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Mirror worlds

Suppose, even as you read this, your doppelganger in another universe ? an exact replica of this world ? is playing cricket? Recent advances in cosmology have renewed interest in the existence of parallel universes.

india Updated: Jun 12, 2006 00:06 IST

Suppose, even as you read this, your doppelganger in another universe — an exact replica of this world — is playing cricket? Recent advances in cosmology have renewed interest in the existence of parallel universes. An idea proposed by quantum theorists, this has fascinated generations of physicists and philosophers, permeating not only science but also popular culture and literature — from Plato’s suggestion that we see “mere shadows of reality” to Lewis Carroll’s concept of a rabbit hole for Alice to slip out of the real world.

Like the universe we inhabit, parallel universes are regions of space and time containing matter, galaxies, stars, planets and living beings. Our ‘doubles’ there are supposedly connected to us through mechanisms that only quantum physics can explain. Some scientists believe that wormholes — ‘tunnels’ in space-time connecting blackholes — make it possible for these universes to exist mere millimeters away. They suggest that neuroscience, through the study of altered states of awareness, indicates the proximity of parallel worlds to this universe, and that gravity is just a weak signal leaking out of them into ours.

Most of us are comfortable with the familiar three-dimensional universe, with its up-down, front-back, and left-right options. A sound wave, for instance, ‘exists’ in these three dimensions and propagates in all directions simultaneously like an expanding balloon. In two dimensions, the wave would look like ripples in a pond, spreading only along the surface — not perpendicular to it, which is the third dimension.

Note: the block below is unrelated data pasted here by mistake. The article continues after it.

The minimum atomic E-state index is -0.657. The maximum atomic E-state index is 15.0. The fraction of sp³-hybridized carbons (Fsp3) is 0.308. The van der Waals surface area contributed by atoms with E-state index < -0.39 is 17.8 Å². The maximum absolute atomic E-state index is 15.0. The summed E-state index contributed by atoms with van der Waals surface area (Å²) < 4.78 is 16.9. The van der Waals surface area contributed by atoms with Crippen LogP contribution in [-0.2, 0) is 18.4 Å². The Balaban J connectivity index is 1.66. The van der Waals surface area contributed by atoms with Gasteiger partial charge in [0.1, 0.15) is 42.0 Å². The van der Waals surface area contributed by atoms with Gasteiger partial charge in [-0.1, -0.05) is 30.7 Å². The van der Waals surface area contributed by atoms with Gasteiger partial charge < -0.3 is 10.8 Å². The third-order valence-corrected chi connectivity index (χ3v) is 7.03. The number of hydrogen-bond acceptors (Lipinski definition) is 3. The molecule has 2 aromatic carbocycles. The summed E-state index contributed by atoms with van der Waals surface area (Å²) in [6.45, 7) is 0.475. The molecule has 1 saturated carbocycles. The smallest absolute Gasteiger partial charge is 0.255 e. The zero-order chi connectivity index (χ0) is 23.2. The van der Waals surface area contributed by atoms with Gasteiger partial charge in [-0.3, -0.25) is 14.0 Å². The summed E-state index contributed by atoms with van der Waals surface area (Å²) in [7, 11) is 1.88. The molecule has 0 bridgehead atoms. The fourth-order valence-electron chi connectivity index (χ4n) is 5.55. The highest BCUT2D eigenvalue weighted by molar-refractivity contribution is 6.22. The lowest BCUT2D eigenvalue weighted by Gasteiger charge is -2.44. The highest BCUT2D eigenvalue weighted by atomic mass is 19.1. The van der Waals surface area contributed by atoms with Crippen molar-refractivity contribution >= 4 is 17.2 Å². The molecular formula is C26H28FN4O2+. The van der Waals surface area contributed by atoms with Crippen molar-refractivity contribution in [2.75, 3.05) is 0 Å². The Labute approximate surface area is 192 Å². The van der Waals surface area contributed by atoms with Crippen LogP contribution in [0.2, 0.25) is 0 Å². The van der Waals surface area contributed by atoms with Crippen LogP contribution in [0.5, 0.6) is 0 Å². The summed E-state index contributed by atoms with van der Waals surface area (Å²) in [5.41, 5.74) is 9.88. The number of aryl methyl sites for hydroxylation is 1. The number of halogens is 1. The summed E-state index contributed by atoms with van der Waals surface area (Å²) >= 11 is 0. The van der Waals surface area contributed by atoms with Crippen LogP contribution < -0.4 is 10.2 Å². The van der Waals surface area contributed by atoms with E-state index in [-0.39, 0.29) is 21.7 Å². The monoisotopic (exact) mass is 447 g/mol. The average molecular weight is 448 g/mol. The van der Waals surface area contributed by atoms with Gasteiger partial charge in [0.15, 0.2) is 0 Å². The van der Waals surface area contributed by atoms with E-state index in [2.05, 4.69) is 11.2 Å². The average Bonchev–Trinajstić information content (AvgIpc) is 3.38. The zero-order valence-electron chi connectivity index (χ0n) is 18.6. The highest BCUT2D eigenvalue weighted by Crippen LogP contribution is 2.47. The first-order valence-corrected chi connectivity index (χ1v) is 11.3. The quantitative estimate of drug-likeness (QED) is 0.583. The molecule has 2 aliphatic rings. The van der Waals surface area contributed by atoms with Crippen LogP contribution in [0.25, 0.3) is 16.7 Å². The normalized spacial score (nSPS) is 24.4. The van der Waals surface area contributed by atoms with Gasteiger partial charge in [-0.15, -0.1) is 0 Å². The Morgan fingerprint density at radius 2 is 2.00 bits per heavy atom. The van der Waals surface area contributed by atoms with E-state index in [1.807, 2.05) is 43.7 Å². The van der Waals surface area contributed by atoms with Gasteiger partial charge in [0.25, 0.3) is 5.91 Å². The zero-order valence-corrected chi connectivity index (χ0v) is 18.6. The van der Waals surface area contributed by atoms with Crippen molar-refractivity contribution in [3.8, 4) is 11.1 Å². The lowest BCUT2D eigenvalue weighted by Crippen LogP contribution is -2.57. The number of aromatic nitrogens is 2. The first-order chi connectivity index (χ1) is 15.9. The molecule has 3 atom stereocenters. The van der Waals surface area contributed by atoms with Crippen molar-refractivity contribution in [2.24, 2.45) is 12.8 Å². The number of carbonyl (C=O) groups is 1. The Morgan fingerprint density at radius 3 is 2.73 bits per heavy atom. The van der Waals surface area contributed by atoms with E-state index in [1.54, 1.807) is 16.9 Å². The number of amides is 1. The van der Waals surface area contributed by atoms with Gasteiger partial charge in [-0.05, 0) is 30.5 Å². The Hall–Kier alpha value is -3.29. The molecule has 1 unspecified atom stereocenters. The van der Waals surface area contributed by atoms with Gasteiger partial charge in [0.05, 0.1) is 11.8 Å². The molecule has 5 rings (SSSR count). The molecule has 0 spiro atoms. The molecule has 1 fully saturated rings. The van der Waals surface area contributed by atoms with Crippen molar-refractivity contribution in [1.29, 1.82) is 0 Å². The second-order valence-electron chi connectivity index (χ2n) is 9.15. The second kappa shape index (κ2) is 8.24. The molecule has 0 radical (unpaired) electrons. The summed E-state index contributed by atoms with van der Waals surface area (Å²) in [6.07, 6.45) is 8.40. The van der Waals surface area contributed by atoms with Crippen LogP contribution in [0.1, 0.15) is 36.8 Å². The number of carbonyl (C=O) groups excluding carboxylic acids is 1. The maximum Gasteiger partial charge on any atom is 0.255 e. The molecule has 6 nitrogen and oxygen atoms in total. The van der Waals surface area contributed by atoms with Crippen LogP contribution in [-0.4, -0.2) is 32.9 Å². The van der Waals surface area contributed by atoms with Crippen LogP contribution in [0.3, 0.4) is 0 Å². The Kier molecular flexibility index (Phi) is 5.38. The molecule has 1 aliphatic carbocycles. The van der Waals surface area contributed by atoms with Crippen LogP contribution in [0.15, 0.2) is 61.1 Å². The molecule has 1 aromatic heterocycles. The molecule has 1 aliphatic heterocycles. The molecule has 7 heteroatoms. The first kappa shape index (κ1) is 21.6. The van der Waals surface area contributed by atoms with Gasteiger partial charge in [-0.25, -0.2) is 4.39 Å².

In the early Nineties, physicists Theodor Kaluza and Oskar Klein published theories linking electromagnetism with gravity via ‘extra dimensions’. This led to the ‘multiverse’ theory in the Fifties. The idea was to explain the bizarre findings of quantum physics and general relativity and find the holy grail of physics: a ‘theory of everything’ that would unite all the forces of nature — electromagnetism, gravity, and the strong and weak nuclear forces — into a single cohesive expression.

The superstring theory is the most promising roadmap for this. In it, vibrating strings — not point-like particles — make up the universe’s fundamental constituents, with different resonances of the strings creating the different particles that we see. Each string is unimaginably small, about 100 billion billion times smaller than a proton, and vibrates only in a space-time consisting of ten dimensions.

This made physicists realise that the three spatial dimensions once thought to describe the universe weren’t enough. There could be actually 11 dimensions, with our universe just one among an infinite number of membranous ‘bubbles’ that ripple as they wobble through the 11th dimension. This new physics is taking scientists closer than ever to understanding nature’s unity and higher dimensions.